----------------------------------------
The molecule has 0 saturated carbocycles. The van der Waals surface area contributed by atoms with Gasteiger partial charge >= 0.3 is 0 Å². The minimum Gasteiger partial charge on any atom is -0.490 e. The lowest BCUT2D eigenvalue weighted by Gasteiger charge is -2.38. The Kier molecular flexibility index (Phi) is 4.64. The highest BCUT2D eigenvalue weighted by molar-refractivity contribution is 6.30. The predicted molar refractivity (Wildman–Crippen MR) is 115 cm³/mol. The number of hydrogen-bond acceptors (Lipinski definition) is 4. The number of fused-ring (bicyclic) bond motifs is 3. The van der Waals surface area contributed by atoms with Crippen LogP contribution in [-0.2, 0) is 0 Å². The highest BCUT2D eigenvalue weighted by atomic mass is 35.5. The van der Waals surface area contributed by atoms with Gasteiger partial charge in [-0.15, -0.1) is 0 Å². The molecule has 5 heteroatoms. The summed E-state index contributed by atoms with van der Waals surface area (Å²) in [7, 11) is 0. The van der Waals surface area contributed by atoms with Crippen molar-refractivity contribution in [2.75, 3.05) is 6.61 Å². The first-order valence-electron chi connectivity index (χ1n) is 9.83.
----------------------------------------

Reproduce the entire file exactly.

The molecule has 0 saturated carbocycles. The van der Waals surface area contributed by atoms with Gasteiger partial charge >= 0.3 is 0 Å². The minimum Gasteiger partial charge on any atom is -0.490 e. The lowest BCUT2D eigenvalue weighted by Gasteiger charge is -2.38. The Kier molecular flexibility index (Phi) is 4.64. The highest BCUT2D eigenvalue weighted by molar-refractivity contribution is 6.30. The predicted molar refractivity (Wildman–Crippen MR) is 115 cm³/mol. The number of hydrogen-bond acceptors (Lipinski definition) is 4. The number of fused-ring (bicyclic) bond motifs is 3. The van der Waals surface area contributed by atoms with Crippen LogP contribution in [-0.2, 0) is 0 Å². The highest BCUT2D eigenvalue weighted by atomic mass is 35.5. The van der Waals surface area contributed by atoms with Gasteiger partial charge in [-0.15, -0.1) is 0 Å². The molecule has 5 heteroatoms. The summed E-state index contributed by atoms with van der Waals surface area (Å²) in [7, 11) is 0. The van der Waals surface area contributed by atoms with Crippen molar-refractivity contribution in [2.75, 3.05) is 6.61 Å². The first-order valence-electron chi connectivity index (χ1n) is 9.83.